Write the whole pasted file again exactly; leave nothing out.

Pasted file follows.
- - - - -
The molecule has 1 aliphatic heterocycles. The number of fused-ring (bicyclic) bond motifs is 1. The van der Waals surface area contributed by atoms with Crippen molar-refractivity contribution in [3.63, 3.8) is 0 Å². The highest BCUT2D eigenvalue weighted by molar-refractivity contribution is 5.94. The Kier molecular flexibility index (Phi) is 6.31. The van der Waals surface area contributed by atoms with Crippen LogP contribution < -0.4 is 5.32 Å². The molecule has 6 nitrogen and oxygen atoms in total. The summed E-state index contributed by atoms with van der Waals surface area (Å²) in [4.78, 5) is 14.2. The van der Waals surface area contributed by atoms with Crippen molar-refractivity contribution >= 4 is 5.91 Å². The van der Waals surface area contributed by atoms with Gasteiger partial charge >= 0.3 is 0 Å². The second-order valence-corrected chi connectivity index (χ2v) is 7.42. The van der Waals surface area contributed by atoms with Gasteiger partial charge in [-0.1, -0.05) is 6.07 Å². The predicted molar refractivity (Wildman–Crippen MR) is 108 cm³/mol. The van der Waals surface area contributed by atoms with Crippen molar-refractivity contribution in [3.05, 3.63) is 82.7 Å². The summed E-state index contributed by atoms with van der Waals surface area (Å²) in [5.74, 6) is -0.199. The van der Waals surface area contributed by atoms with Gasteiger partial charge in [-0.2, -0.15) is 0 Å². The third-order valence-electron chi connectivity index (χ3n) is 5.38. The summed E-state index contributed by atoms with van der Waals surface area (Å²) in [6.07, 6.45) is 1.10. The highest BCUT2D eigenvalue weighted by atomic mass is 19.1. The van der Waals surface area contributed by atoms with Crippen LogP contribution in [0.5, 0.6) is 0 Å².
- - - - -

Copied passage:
The molecule has 1 aliphatic heterocycles. The number of fused-ring (bicyclic) bond motifs is 1. The van der Waals surface area contributed by atoms with Crippen molar-refractivity contribution in [3.63, 3.8) is 0 Å². The highest BCUT2D eigenvalue weighted by molar-refractivity contribution is 5.94. The Kier molecular flexibility index (Phi) is 6.31. The van der Waals surface area contributed by atoms with Crippen LogP contribution < -0.4 is 5.32 Å². The molecule has 6 nitrogen and oxygen atoms in total. The summed E-state index contributed by atoms with van der Waals surface area (Å²) in [4.78, 5) is 14.2. The van der Waals surface area contributed by atoms with Crippen molar-refractivity contribution >= 4 is 5.91 Å². The van der Waals surface area contributed by atoms with Gasteiger partial charge >= 0.3 is 0 Å². The second-order valence-corrected chi connectivity index (χ2v) is 7.42. The van der Waals surface area contributed by atoms with Gasteiger partial charge in [-0.1, -0.05) is 6.07 Å². The predicted molar refractivity (Wildman–Crippen MR) is 108 cm³/mol. The van der Waals surface area contributed by atoms with Crippen molar-refractivity contribution in [3.05, 3.63) is 82.7 Å². The summed E-state index contributed by atoms with van der Waals surface area (Å²) in [5.74, 6) is -0.199. The van der Waals surface area contributed by atoms with Gasteiger partial charge in [-0.2, -0.15) is 0 Å². The third-order valence-electron chi connectivity index (χ3n) is 5.38. The summed E-state index contributed by atoms with van der Waals surface area (Å²) in [6.07, 6.45) is 1.10. The highest BCUT2D eigenvalue weighted by atomic mass is 19.1. The van der Waals surface area contributed by atoms with Crippen LogP contribution in [0.5, 0.6) is 0 Å².